Dembski admitted that it's hard to prove something [evolution] could not possibly happen, especially if all you had was an exhaustive search. So, he said, you need to find "proscriptive generalizations" or "invariants." Dembski mentioned perpetual motion machines as an example - we don't have to test every candidate machine [exhaustive search] because the laws of thermodynamics show such devices are impossible [proscriptive generalization]. He showed a slide of a chessboard with a pair of missing adjacent squares; clearly the missing squares must include one black and one white square, and so you wouldn't even need to test candidate tiles with two adjacent white squares. In this case, the invariant (number of black squares minus number of white squares equals zero) is clearly violated by adding a tile with two white squares.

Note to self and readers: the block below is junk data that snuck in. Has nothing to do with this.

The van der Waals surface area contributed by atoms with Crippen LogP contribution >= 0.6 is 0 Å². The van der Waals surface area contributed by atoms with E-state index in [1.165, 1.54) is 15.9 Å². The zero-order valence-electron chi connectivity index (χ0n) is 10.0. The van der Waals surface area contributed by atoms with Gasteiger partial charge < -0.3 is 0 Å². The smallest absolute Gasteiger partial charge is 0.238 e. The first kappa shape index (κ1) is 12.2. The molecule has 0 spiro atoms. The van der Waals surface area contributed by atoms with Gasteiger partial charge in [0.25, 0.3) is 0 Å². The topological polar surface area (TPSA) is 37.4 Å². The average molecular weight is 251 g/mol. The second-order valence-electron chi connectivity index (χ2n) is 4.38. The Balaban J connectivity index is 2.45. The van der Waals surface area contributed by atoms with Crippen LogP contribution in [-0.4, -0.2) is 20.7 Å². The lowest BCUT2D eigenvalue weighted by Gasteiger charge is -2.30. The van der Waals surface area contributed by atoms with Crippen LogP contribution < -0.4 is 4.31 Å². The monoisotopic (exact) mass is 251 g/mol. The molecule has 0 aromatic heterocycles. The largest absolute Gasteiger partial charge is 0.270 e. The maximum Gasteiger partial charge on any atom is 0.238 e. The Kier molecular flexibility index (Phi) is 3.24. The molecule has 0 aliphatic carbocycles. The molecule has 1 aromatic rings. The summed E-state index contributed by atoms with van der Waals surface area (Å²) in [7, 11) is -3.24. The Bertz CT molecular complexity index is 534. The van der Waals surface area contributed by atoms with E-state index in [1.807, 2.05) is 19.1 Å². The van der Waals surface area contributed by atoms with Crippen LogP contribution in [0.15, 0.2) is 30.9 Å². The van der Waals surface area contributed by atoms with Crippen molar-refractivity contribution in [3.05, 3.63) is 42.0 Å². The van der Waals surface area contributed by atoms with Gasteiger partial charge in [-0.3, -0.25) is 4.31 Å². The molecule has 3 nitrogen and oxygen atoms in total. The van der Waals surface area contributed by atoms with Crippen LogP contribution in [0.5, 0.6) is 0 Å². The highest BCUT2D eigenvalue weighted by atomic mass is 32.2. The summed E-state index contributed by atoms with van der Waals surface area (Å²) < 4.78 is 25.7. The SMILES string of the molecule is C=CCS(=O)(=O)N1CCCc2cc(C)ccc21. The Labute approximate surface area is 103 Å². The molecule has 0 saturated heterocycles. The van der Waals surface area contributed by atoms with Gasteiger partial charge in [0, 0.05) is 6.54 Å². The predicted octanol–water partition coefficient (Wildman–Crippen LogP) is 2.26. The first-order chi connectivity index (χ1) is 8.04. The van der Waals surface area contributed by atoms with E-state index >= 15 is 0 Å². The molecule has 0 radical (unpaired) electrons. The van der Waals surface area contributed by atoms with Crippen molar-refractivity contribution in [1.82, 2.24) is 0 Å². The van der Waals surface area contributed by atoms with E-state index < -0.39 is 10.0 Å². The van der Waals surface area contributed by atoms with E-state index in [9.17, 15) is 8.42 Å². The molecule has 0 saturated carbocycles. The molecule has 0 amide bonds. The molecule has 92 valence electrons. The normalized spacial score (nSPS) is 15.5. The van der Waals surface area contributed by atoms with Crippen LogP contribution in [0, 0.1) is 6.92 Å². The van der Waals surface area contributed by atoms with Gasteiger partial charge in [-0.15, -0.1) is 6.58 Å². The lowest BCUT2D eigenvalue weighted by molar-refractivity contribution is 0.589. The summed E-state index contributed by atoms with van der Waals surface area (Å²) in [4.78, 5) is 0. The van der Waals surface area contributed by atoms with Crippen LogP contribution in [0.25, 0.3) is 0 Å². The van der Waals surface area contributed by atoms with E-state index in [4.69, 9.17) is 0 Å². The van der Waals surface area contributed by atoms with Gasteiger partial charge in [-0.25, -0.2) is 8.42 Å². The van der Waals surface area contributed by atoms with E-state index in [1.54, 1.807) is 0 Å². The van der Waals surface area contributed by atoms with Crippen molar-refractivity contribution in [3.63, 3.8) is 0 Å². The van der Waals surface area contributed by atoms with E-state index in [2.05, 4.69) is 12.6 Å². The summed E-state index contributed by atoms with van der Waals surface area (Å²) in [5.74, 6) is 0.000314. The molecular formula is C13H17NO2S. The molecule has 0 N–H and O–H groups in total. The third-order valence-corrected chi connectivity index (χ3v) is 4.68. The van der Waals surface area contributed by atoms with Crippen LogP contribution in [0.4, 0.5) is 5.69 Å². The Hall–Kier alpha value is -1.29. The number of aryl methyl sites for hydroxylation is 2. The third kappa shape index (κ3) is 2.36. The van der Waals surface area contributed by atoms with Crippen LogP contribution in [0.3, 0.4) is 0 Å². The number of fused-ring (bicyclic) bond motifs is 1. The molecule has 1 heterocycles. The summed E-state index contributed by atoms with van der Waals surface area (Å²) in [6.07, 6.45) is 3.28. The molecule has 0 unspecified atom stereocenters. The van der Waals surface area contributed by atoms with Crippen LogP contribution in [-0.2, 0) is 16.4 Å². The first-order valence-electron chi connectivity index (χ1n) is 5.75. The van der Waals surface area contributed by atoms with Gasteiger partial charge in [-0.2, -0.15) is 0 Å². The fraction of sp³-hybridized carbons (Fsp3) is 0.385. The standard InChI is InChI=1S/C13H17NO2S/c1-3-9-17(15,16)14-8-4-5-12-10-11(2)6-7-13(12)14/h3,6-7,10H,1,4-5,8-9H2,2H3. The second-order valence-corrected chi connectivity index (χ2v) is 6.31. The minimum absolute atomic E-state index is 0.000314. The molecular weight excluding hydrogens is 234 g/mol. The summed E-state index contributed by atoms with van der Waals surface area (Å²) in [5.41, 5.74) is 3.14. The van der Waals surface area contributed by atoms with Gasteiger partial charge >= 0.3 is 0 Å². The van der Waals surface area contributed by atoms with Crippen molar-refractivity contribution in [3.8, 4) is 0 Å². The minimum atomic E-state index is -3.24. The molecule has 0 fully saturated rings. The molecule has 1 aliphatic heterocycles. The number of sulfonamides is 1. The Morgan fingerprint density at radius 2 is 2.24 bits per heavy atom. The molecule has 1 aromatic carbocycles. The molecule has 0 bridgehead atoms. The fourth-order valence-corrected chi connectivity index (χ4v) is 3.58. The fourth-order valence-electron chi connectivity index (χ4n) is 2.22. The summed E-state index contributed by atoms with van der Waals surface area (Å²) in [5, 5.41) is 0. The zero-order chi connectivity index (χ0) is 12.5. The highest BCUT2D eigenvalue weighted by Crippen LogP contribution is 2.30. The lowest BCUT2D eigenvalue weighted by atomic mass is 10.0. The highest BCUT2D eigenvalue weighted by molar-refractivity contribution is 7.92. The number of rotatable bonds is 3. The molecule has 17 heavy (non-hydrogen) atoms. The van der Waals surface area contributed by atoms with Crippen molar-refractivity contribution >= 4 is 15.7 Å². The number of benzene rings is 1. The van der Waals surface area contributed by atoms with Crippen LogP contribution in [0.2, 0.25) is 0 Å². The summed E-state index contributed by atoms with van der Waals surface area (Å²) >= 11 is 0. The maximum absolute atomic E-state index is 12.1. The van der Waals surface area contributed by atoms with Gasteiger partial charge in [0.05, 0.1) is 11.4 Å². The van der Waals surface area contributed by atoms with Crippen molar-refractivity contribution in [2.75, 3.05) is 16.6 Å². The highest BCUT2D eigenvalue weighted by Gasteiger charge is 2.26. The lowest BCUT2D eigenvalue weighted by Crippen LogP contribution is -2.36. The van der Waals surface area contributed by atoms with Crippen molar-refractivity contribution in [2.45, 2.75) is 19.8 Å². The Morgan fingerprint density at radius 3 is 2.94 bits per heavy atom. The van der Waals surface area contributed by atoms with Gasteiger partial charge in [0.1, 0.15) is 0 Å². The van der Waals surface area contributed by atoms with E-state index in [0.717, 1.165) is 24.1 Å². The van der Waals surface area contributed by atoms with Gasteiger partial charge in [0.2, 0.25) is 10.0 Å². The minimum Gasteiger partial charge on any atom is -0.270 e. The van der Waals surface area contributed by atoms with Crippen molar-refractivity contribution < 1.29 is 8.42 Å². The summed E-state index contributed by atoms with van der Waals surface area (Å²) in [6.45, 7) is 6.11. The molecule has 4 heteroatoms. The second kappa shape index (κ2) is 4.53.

Dembski discussed Michael Behe and his "irreducible complexity" approach to ID, and mentioned that Behe is coming to Albuquerque next March. Amazingly, Dembski described several effective critiques of Behe's ideas, including scaffolding, co-aptation, redundant complexity, ignorance of the scientific literature, appeals to ignorance, incremental indispensability, and reducible complexity. But Dembski blew off all the criticisms, as if simply mentioning their existence effectively counters them. Here's an example: Dembski mentioned scaffolding and the Roman arch example, which Massimo Pigliucci happened to have presented to NMSR at his talk on August 11th. Here, a mound is built, then stones are place on top to make the arch; once the last stone is in place, the mound is removed, leaving the arch in apparent "irreducible complexity" (take away any stone and the whole thing falls down). Dembski's counter to this example was to claim you can't have "delayed gratification," i.e. that in living systems, you would need the arch to work right away, and wouldn't possibly have a "mound" stage.